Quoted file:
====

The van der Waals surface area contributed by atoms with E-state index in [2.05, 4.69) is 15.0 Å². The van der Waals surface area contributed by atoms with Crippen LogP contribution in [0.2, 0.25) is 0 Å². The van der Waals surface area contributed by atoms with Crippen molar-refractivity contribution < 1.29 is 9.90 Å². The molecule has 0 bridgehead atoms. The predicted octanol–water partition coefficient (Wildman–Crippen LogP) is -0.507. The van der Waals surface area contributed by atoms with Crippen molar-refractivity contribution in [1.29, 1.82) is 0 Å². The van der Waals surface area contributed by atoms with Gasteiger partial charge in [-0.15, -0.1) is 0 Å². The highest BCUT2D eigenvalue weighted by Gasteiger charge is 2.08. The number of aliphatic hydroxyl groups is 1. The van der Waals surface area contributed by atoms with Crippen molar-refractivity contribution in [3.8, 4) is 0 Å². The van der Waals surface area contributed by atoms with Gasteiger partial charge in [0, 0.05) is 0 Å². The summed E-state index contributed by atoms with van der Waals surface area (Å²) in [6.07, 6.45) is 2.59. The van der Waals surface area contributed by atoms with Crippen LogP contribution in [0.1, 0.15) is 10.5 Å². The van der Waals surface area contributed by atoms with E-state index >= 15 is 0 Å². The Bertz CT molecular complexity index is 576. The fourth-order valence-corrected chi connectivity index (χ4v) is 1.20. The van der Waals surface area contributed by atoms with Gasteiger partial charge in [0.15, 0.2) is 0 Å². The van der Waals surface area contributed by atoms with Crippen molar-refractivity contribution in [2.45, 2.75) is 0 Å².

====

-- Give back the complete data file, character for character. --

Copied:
The van der Waals surface area contributed by atoms with E-state index in [2.05, 4.69) is 15.0 Å². The van der Waals surface area contributed by atoms with Crippen LogP contribution in [0.2, 0.25) is 0 Å². The van der Waals surface area contributed by atoms with Crippen molar-refractivity contribution < 1.29 is 9.90 Å². The molecule has 0 bridgehead atoms. The predicted octanol–water partition coefficient (Wildman–Crippen LogP) is -0.507. The van der Waals surface area contributed by atoms with Crippen molar-refractivity contribution in [1.29, 1.82) is 0 Å². The van der Waals surface area contributed by atoms with Gasteiger partial charge in [-0.15, -0.1) is 0 Å². The highest BCUT2D eigenvalue weighted by Gasteiger charge is 2.08. The number of aliphatic hydroxyl groups is 1. The van der Waals surface area contributed by atoms with Crippen molar-refractivity contribution in [3.8, 4) is 0 Å². The van der Waals surface area contributed by atoms with Gasteiger partial charge in [0, 0.05) is 0 Å². The summed E-state index contributed by atoms with van der Waals surface area (Å²) in [6.07, 6.45) is 2.59. The van der Waals surface area contributed by atoms with Crippen LogP contribution in [0.1, 0.15) is 10.5 Å². The van der Waals surface area contributed by atoms with E-state index >= 15 is 0 Å². The Bertz CT molecular complexity index is 576. The fourth-order valence-corrected chi connectivity index (χ4v) is 1.20. The van der Waals surface area contributed by atoms with Gasteiger partial charge in [0.15, 0.2) is 0 Å². The van der Waals surface area contributed by atoms with Crippen molar-refractivity contribution in [2.45, 2.75) is 0 Å².